The Art (and Science) of Networking – PEN Apr 2018

Ok – quick show of hands: who reading this loves to network?  Seriously, vote here to indicate your fondness of professional networking; you can see others’ votes here (then come back and read the rest of the article!).


While some people (mainly extroverts) thrive on networking, I’m guessing most of you really don’t like to do it – it’s uncomfortable; it can be awkward talking to someone you really don’t know; some might even think it borders on being exploitative or fake – an activity that usually doesn’t feel genuine or authentic.


But in today’s professional world, networking is essential.  According to a 2016 Harvard Business Review article, it “leads to more job and business opportunities, broader and deeper knowledge, improved capacity to innovate, faster advancement, and greater status and authority.  Building and nurturing professional relationships also improves the quality of work and increases job satisfaction,” according to HBR research.


Regardless of your position on networking, research shows that it is an important professional skill.  And research also shows that if you have an aversion to networking, it can be overcome.  (By the way, keep reading: in the middle of this article, I’ll outline a very unique approach to networking that PEN will use at our PENworks conference in a couple of weeks.  We believe it may revolutionize how our members and guests – leaders and professionals in our network – connect with each other.  Read on!)

First, a quick definition of networking.  According to good ol’ Webster, networking is “the exchange of information or services among individuals, groups, or institutions – specifically, the cultivation of productive relationships for employment or business.”  Wikipedia has a similar take: networking “is a socioeconomic business activity by which businesspeople and entrepreneurs meet to form business relationships and to recognize, create, or act upon business opportunities, share information, and seek potential partners for ventures.”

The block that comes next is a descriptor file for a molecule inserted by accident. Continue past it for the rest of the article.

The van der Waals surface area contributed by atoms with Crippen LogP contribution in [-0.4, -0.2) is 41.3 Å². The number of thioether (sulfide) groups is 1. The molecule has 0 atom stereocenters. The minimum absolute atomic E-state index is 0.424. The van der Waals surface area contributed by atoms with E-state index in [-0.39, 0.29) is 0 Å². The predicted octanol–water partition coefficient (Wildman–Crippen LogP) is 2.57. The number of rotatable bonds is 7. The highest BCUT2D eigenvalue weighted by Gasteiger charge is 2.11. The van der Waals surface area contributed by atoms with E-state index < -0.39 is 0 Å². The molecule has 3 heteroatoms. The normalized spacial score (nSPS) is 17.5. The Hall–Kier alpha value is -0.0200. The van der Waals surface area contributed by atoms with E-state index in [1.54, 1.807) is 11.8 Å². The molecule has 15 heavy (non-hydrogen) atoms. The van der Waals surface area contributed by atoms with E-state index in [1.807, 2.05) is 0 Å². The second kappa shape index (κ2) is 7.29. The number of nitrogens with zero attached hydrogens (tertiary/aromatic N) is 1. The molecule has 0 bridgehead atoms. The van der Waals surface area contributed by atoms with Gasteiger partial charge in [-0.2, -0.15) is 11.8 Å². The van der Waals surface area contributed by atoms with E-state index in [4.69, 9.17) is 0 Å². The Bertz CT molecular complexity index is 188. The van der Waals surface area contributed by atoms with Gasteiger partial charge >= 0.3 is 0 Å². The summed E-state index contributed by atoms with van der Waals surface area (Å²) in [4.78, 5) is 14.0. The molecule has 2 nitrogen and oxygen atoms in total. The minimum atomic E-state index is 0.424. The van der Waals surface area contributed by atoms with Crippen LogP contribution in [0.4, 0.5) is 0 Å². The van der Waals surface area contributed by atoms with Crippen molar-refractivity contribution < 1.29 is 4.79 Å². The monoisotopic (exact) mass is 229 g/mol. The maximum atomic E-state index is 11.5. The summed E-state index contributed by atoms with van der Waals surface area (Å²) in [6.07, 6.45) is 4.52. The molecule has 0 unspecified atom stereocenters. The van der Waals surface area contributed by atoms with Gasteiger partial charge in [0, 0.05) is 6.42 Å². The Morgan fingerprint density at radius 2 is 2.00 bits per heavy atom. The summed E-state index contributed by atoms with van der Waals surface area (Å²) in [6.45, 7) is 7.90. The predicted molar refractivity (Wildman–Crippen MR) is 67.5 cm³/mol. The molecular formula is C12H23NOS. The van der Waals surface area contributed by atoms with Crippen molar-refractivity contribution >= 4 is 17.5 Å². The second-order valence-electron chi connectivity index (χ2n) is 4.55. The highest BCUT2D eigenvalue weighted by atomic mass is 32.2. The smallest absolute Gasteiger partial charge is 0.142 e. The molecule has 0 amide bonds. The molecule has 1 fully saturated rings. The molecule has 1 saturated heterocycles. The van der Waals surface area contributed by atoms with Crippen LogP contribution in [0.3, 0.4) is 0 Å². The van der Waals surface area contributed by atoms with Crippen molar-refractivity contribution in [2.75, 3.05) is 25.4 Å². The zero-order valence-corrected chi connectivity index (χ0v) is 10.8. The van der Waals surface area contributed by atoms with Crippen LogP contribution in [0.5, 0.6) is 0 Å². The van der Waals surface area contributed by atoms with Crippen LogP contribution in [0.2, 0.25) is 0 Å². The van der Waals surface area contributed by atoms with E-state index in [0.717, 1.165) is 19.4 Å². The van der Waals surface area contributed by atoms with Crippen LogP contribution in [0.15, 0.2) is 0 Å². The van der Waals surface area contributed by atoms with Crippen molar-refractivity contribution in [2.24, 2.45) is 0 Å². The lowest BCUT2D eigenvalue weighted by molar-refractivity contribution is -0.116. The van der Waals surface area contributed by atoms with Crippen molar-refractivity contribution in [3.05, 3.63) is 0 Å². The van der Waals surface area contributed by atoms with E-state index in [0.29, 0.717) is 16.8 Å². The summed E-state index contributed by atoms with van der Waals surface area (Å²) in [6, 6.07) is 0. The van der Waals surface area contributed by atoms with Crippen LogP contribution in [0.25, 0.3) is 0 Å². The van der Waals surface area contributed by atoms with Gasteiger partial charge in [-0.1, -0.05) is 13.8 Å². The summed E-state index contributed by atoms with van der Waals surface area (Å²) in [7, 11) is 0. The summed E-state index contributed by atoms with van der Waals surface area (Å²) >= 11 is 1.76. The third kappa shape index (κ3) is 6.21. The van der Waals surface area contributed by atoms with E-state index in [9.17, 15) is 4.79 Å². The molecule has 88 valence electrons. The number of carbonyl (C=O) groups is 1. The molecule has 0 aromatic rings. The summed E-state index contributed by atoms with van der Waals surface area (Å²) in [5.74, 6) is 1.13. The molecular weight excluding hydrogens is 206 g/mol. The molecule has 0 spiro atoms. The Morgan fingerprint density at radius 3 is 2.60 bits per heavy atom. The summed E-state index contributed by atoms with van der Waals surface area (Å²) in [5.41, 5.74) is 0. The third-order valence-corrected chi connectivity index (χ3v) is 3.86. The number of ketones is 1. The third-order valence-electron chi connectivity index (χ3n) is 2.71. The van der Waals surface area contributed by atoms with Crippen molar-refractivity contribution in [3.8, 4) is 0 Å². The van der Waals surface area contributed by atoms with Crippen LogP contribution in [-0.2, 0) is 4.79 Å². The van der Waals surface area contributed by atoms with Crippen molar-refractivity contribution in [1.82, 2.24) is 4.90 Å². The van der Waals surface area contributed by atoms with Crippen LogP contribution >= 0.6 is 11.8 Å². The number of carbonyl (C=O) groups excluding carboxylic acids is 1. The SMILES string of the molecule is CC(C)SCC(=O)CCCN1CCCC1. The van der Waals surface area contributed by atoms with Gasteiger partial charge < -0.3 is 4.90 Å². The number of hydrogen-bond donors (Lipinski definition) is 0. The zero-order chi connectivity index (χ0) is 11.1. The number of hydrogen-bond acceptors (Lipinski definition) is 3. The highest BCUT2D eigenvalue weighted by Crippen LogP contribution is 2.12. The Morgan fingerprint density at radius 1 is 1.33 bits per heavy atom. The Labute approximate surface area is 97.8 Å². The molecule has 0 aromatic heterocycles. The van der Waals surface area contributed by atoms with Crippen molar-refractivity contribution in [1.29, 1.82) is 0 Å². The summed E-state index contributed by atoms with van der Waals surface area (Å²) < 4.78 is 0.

Wikipedia goes on to say that networking has become a way that professionals build social capital (as in the phrase “it’s not what you know, but who you know!”).  After all, your professional network may be one of the biggest assets you have: your network can help you solve problems, explore ideas, identify best practices, advance learning and understanding, generate relationships, and advance careers.

So how do you improve your networking skills, particularly if you’re not all that fond of – or good at – networking in the first place?  That Harvard article offers four strategies.


1) Focus on Learning.  The HBR article says that “most people have a dominant motivational focus – what psychologists refer to as either a ‘promotion’ or a ‘prevention’ mindset.  Those in the former category think primarily about the growth, advancement, and accomplishments that networking can bring them, while those in the latter see it as something they are obligated to take part in for professional reasons.”  Promotion-focused people network because they want to – they view networking as fun, exciting, and stimulating and come into the activity with curiosity and an open mind.  In contrast, prevention-focused people view networking as a “necessary evil” – one that doesn’t feel all that genuine or natural, and consequently one that they opt not to engage in all that often.


Stanford research shows that you can shift your mindset on networking from prevention to promotion simply by training yourself to view the positive in networking.  Instead of viewing it as a chore – something that you have to do – instead, go into it with an open mind.  Tell yourself: “maybe this encounter will produce something interesting or of value.”  Concentrate on the positives and the possibilities – maybe I’ll learn something; maybe this will lead to a business relationship; maybe this will advance my career.  You can’t change yourself from an introvert into an extrovert, but you can change your mindset about networking.  And mindset is half the battle.


2) Identify Common Interests.  Successful networking produces win-wins: you gain something and so does the person with whom you’re networking.  Maybe not immediately at the same time, but over time networking should produce mutually beneficial outcomes.  And mutually beneficial outcomes usually are the result of finding interests, goals, and skills that are either aligned or harmonized.  Brian Uzzi of Northwestern University calls this the shared activity principle.  Uzzi states: “Potent networks are not forged through casual interactions, but through relatively high-stakes activities that connect you with diverse others.”